Each summer in Connecticut seems to have its own featured bird, and this year – at least for me – it’s the Night Heron, primarily the Black-crowned Night Heron but even some Yellow-crowned as well. Although their squat proportions aren’t typical when we think of herons with their long necks and graceful strides, night herons are just as beautiful and interesting in their own way.
The biggest difference between the black-crowned night heron and the yellow-crowned night heron might be their names! Both varieties are small and stocky and both also have gray bodies, yellow legs, black bills, and long white head plumes. Differences can be spotted when you take a closer look at these birds’ faces and bodies.
The black-crowned night heron has a very clearly defined black crown and black back with some lighter white or gray coloration on the face and chest. This night heron also tends to keep its neck tucked into its shoulders, especially in flight. The yellow-crowned night heron possesses a yellowish crown stripe and patches of white on its cheeks. Dark gray or black feathers spot the wings of yellow-crowned night herons and their necks are a bit more elongated than that of their counterpart.
The other day I was kayaking back in the marsh by Canfield Island and I saw five or six immature night herons together. They didn’t tolerate me for long, though…While I can get up close to egrets or ospreys, it’s a rare night heron that will stay in the open for my approach. On the other hand, if they’re back in some branches on a tree and they don’t think you can see them, they’ll stay in place. Although these birds are shy when it comes to humans, both black-crowned and yellow-crowned night herons are actually social birds and spend their time in small colonies.
Although night herons have become somewhat used to the presence of humans, they certainly don’t enjoy it and try to avoid it as much as possible. If people create disturbances near a night heron colony, the birds will abandon their nests and their young. Nestlings will also cough up the contents of their stomachs if they are approached, which admittedly makes it easy for naturalists to study the dietary habits of immature night herons.
Night herons were also used as a Cajun dish and poachers would raid nesting communities to obtain the breast meat of young birds. Thankfully, this practice is now illegal. Although night herons are pretty common throughout North America and appear to have a stable population, the Waterbird Conservation Plan considers them to be of moderate concern because of a potentially declining population. Draining and development of their habitat and poor water quality due to contaminated runoff could impact the lives of these birds in the very near future.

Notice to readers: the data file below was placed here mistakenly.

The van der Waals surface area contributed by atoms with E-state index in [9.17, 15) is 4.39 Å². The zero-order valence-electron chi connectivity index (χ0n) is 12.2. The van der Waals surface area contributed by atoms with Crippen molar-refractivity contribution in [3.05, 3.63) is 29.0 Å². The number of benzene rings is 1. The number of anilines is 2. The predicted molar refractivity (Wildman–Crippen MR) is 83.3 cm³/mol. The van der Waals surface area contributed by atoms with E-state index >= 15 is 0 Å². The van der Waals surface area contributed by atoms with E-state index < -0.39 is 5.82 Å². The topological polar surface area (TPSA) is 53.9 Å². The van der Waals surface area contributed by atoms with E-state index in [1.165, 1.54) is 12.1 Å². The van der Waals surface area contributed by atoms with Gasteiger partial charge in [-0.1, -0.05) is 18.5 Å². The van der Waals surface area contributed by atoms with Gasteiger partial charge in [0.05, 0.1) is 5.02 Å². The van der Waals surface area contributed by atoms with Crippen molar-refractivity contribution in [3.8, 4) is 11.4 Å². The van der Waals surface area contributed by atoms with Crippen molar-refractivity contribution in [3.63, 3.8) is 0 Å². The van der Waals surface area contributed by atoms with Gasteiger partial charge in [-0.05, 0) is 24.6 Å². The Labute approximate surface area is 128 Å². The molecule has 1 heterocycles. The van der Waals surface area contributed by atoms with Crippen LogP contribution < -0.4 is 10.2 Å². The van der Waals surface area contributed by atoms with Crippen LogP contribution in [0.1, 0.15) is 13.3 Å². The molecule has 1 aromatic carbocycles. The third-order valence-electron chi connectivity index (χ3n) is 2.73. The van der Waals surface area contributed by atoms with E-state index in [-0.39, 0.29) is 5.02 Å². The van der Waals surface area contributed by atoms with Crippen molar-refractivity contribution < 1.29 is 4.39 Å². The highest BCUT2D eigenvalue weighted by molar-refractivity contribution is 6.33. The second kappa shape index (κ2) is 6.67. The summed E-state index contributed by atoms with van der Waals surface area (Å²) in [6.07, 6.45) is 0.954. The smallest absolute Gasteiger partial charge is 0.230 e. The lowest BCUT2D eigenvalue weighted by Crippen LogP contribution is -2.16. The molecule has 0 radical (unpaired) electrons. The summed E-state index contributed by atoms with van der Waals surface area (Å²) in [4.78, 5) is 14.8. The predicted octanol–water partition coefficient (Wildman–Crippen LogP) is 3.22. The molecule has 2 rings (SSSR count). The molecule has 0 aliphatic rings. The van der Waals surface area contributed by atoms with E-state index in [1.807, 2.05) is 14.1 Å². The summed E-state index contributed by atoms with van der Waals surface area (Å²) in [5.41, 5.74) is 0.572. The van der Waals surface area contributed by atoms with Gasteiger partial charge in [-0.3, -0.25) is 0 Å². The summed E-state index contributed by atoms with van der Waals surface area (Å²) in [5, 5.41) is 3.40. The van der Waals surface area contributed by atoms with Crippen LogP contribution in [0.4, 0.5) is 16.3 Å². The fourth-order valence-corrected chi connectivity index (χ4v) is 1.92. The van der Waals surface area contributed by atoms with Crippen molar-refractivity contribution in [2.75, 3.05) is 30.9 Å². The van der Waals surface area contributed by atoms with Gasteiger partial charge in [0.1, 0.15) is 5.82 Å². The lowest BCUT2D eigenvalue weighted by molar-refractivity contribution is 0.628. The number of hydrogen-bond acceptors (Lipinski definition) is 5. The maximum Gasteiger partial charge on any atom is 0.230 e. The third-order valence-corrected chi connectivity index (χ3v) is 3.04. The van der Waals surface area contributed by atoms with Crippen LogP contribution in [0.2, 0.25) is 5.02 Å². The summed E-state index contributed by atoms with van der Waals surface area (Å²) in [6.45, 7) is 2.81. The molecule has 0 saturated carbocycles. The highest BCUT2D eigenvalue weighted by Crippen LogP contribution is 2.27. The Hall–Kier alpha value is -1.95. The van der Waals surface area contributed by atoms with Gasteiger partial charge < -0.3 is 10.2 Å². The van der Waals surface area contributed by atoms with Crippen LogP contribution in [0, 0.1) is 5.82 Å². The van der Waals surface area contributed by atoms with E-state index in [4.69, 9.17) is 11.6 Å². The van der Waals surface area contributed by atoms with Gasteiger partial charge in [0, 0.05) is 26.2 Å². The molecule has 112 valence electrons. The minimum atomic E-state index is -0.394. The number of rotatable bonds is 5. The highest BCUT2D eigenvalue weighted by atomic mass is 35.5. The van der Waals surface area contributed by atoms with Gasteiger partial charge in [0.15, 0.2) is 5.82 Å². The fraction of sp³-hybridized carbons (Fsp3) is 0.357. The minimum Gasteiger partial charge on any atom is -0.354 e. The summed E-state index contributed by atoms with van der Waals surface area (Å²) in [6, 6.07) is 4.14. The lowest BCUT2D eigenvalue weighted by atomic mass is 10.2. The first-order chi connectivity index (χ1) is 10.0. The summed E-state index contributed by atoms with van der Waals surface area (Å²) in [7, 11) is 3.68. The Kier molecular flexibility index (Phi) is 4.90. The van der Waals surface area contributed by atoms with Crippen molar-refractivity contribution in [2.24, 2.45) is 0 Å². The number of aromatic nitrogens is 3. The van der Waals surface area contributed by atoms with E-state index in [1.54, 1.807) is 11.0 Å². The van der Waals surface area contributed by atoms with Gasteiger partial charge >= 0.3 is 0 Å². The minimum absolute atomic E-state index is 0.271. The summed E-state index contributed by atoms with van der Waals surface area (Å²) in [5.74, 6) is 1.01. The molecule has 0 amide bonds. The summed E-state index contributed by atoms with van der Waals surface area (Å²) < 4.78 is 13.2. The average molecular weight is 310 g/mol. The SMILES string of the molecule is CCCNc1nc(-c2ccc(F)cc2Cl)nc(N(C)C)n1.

Sometimes as we’re packing up after dinner on Sprite Island (Westport, CT) and the sun has gone down, you can see the night herons land among the picnic tables, as well as flying overhead. I guess they feel safer in the dark since they are most active at night and around dusk. Dave Pattee just told me a story of rescuing a night heron from the water off Sprite Island. Apparently, the bird let Dave pick him up and dry him off without much fuss. Shy doesn’t work too well if you’re drowning!
In North America, night herons typically inhabit wetlands like marshes, swamps, rivers, lakes, lagoons, and agricultural fields. These areas offer the birds both the opportunity for aquatic foraging and terrestrial vegetation coverage. The breeding range of the black-crowned night heron covers much of North America and some populations prefer to remain year-round residents.
Some birds prefer to migrate shorter distances while others will spend their winter on the coast, from New England to Florida, and into Mexico. The yellow-crowned night heron covers a much smaller range, breeding mostly along the coast but venturing from New England to Florida and west toward Texas. Some of these birds like to nest year-round in Florida and the Texas coast. They also typically don’t migrate very far out of their regular nesting zone.
Night herons prefer to nest in colonies and both the male and female assist in constructing the nest. The nests, constructed out of sticks, twigs, and other vegetation, are built in trees that are close to or overlooking water.
One tree might contain a dozen night heron nests and colony sites might be used continuously for more than 20 years. A few years back, I was paddling with a small group among the mangroves in Sarasota Bay. Suddenly, Denise Marcil, who was sitting in the front of our kayak, said, “Look!” There among all the mangroves I had been surveying were about a dozen night heron faces that I hadn’t even noticed. They were all on nests, and none of them stirred even a millimeter as we paddled by.
Night herons are thought to be monogamous and they share the duties of incubating the eggs and feeding their chicks. Young night herons leave the nest at around one month old but don’t learn how to fly until they are around six weeks old. Until then, they wander through the vegetation on foot and even form nocturnal feeding flocks with other young night herons.
Over 20 years ago, Alice (my wife) and I had a black-crowned night heron in the stream behind a house we were renting. We weren’t as “into” birds at the time as we are now but we did have a bird ID book. Despite that, we still couldn’t find anything close to what we were looking at. We finally decided that it was a bittern. We’re a little better these days on the IDs, but telling the difference between immature black-crowned and yellow-crowned is still a challenge!